CIE Seminar Series 2015 – Behind Anemone Lines: Do anemones fit the predictions of the boldness syndrome?

David AyreSPEAKER: Professor David Ayre, School of Biological Sciences, University of Wollongong
DATE: Friday, 28th August 2015
LOCATION: Geelong Campus at Waurn Ponds, room KE1.207 (new CADET building)
TIME: 12:00 noon
Seminar will also be video linked to the following campuses: Melbourne Campus at Burwood, room T3.05; and Warrnambool Campus, room G1.01 (Percy Baxter LT).

ABSTRACT: Many species of sea compete aggressively for space using readily characterized fighting behaviours and for some species aggressive dominance is known to be correlated with speed or attack and investment in weaponry.

Some studies have claimed correlations between speed of attack or victory in paired contests and other characters such as duration of startle response and rates of pedal locomotion suggest that anemones fit the predictions of the ‘boldness syndrome’ i.e. bold individuals should be competitive dominants.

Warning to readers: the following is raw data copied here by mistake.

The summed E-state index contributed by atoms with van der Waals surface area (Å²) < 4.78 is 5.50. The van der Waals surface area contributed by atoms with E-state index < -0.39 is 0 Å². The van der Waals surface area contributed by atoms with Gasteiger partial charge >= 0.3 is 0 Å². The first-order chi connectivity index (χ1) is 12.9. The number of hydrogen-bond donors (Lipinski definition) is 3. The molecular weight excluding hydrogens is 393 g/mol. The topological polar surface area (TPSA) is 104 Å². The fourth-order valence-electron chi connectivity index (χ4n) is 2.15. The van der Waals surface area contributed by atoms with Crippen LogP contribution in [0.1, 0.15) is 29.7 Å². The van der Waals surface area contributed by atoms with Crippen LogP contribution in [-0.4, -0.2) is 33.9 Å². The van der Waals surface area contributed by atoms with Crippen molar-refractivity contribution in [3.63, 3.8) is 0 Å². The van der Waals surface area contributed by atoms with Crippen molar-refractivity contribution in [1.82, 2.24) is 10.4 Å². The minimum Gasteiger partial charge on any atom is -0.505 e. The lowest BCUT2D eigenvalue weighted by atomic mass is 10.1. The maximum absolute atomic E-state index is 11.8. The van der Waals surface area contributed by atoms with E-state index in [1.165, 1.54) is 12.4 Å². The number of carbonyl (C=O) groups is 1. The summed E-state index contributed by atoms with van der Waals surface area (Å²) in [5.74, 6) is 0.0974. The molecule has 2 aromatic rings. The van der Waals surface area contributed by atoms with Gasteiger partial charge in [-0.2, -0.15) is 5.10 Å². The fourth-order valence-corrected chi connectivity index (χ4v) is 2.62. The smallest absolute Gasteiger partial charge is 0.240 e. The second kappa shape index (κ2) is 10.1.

The North American sea anemone Anthopleura elegantissima provides a striking test of this idea since earlier work has shown that fighting ability has a genetic basis and competition involves clonal ‘armies. Here I compare the results of laboratory based dominance trials and field based assessments of the capacity of clones to re-occupy experimentally cleared space.

I argue that Anthopleura provides a poor fit to the predictions of the boldness syndrome and the data are better explained by tradeoffs between investment in weaponry and investment in other life-history characters such as rates of fission and hence the ability to generate recruits.

BIO: I am an evolutionary ecologist and have always been interested in understanding how varying life history tactics influence the genetic makeup of populations. I completed my PhD at the University of Western Australia, a postdoc at AIMS and since 1985 I have been at the University of Wollongong.

For most of my career I have maintained two separate but complementary research themes – one focused on reproduction and dispersal of mostly terrestrial plants and asking questions about mate choice, hybridization and the effects of exotic pollinators.

My most recent work focuses on the genetic rescue of arid zone Acacias – and the other focused on reproduction and dispersal of marine animals (both invertebrates and fish). Here continuing themes have included understanding the roles of sexual and asexual reproduction and the extent of localized adaptation in modular organisms such as anemones and corals and the importance of inter-clonal aggression in structuring populations.

Appointments with guest speaker may be made via Craig Sherman

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